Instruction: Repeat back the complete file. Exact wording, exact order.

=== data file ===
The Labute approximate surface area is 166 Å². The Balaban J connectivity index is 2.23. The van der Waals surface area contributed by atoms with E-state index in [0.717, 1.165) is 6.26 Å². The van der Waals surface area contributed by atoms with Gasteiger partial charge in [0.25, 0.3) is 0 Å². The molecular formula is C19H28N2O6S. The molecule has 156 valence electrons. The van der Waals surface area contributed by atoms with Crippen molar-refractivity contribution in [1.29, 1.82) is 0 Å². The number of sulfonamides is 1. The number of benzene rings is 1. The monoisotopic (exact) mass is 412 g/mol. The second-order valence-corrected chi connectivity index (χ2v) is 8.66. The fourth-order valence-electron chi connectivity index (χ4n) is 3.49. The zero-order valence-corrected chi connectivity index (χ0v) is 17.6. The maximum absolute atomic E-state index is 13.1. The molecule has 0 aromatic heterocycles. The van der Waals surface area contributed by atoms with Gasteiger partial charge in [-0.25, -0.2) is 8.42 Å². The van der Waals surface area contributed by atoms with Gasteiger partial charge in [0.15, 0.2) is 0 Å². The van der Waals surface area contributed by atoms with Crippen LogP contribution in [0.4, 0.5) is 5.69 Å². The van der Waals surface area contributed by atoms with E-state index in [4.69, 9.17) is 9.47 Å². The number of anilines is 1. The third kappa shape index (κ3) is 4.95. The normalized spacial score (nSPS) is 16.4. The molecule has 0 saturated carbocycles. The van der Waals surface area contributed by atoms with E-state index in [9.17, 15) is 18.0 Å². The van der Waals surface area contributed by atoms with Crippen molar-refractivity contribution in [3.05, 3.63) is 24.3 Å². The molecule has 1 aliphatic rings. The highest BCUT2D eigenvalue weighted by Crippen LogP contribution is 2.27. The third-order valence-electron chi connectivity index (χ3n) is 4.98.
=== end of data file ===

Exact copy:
The Labute approximate surface area is 166 Å². The Balaban J connectivity index is 2.23. The van der Waals surface area contributed by atoms with E-state index in [0.717, 1.165) is 6.26 Å². The van der Waals surface area contributed by atoms with Gasteiger partial charge in [0.25, 0.3) is 0 Å². The molecular formula is C19H28N2O6S. The molecule has 156 valence electrons. The van der Waals surface area contributed by atoms with Crippen molar-refractivity contribution in [1.29, 1.82) is 0 Å². The number of sulfonamides is 1. The number of benzene rings is 1. The monoisotopic (exact) mass is 412 g/mol. The second-order valence-corrected chi connectivity index (χ2v) is 8.66. The fourth-order valence-electron chi connectivity index (χ4n) is 3.49. The zero-order valence-corrected chi connectivity index (χ0v) is 17.6. The maximum absolute atomic E-state index is 13.1. The molecule has 0 aromatic heterocycles. The van der Waals surface area contributed by atoms with Gasteiger partial charge in [-0.25, -0.2) is 8.42 Å². The van der Waals surface area contributed by atoms with Gasteiger partial charge in [0.15, 0.2) is 0 Å². The van der Waals surface area contributed by atoms with Crippen LogP contribution in [0.4, 0.5) is 5.69 Å². The van der Waals surface area contributed by atoms with E-state index in [4.69, 9.17) is 9.47 Å². The number of anilines is 1. The third kappa shape index (κ3) is 4.95. The normalized spacial score (nSPS) is 16.4. The molecule has 0 saturated carbocycles. The van der Waals surface area contributed by atoms with E-state index in [9.17, 15) is 18.0 Å². The van der Waals surface area contributed by atoms with Crippen molar-refractivity contribution in [3.05, 3.63) is 24.3 Å². The molecule has 1 aliphatic rings. The highest BCUT2D eigenvalue weighted by Crippen LogP contribution is 2.27. The third-order valence-electron chi connectivity index (χ3n) is 4.98.